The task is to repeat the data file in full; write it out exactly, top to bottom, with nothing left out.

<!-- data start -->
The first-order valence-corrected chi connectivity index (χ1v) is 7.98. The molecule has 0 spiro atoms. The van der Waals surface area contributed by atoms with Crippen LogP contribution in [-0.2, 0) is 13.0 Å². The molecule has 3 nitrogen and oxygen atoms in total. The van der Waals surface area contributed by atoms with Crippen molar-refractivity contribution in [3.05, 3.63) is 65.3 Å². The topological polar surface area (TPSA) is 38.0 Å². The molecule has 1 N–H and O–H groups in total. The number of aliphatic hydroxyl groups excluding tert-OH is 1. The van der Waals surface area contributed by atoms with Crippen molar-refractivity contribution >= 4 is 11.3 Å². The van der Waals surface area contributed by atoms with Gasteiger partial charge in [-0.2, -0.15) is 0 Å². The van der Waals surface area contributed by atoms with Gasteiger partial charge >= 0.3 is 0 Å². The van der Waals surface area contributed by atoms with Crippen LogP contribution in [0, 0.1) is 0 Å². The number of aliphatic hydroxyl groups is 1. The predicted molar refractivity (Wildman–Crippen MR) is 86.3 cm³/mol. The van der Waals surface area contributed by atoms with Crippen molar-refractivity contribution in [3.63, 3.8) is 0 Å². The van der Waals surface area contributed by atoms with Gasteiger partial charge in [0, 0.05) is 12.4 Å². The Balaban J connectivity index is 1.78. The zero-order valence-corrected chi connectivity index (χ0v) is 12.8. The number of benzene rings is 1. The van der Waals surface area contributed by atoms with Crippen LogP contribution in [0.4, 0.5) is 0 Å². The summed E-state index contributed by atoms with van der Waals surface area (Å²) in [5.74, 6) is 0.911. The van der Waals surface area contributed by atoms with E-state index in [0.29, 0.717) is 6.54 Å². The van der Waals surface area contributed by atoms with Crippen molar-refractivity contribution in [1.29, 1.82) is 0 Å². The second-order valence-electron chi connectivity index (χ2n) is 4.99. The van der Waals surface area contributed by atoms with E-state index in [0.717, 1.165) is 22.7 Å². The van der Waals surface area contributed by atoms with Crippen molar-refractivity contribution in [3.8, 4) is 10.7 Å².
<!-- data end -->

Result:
The first-order valence-corrected chi connectivity index (χ1v) is 7.98. The molecule has 0 spiro atoms. The van der Waals surface area contributed by atoms with Crippen LogP contribution in [-0.2, 0) is 13.0 Å². The molecule has 3 nitrogen and oxygen atoms in total. The van der Waals surface area contributed by atoms with Crippen molar-refractivity contribution in [3.05, 3.63) is 65.3 Å². The topological polar surface area (TPSA) is 38.0 Å². The molecule has 1 N–H and O–H groups in total. The number of aliphatic hydroxyl groups excluding tert-OH is 1. The van der Waals surface area contributed by atoms with Crippen molar-refractivity contribution >= 4 is 11.3 Å². The van der Waals surface area contributed by atoms with Gasteiger partial charge in [-0.2, -0.15) is 0 Å². The van der Waals surface area contributed by atoms with Gasteiger partial charge >= 0.3 is 0 Å². The van der Waals surface area contributed by atoms with Crippen LogP contribution in [0, 0.1) is 0 Å². The number of aliphatic hydroxyl groups is 1. The predicted molar refractivity (Wildman–Crippen MR) is 86.3 cm³/mol. The van der Waals surface area contributed by atoms with Crippen molar-refractivity contribution in [3.63, 3.8) is 0 Å². The van der Waals surface area contributed by atoms with Gasteiger partial charge in [0, 0.05) is 12.4 Å². The Balaban J connectivity index is 1.78. The zero-order valence-corrected chi connectivity index (χ0v) is 12.8. The number of benzene rings is 1. The van der Waals surface area contributed by atoms with Crippen LogP contribution in [0.4, 0.5) is 0 Å². The summed E-state index contributed by atoms with van der Waals surface area (Å²) in [5.74, 6) is 0.911. The van der Waals surface area contributed by atoms with E-state index in [0.29, 0.717) is 6.54 Å². The van der Waals surface area contributed by atoms with Crippen molar-refractivity contribution in [1.29, 1.82) is 0 Å². The second-order valence-electron chi connectivity index (χ2n) is 4.99. The van der Waals surface area contributed by atoms with E-state index in [0.717, 1.165) is 22.7 Å². The van der Waals surface area contributed by atoms with Crippen molar-refractivity contribution in [3.8, 4) is 10.7 Å².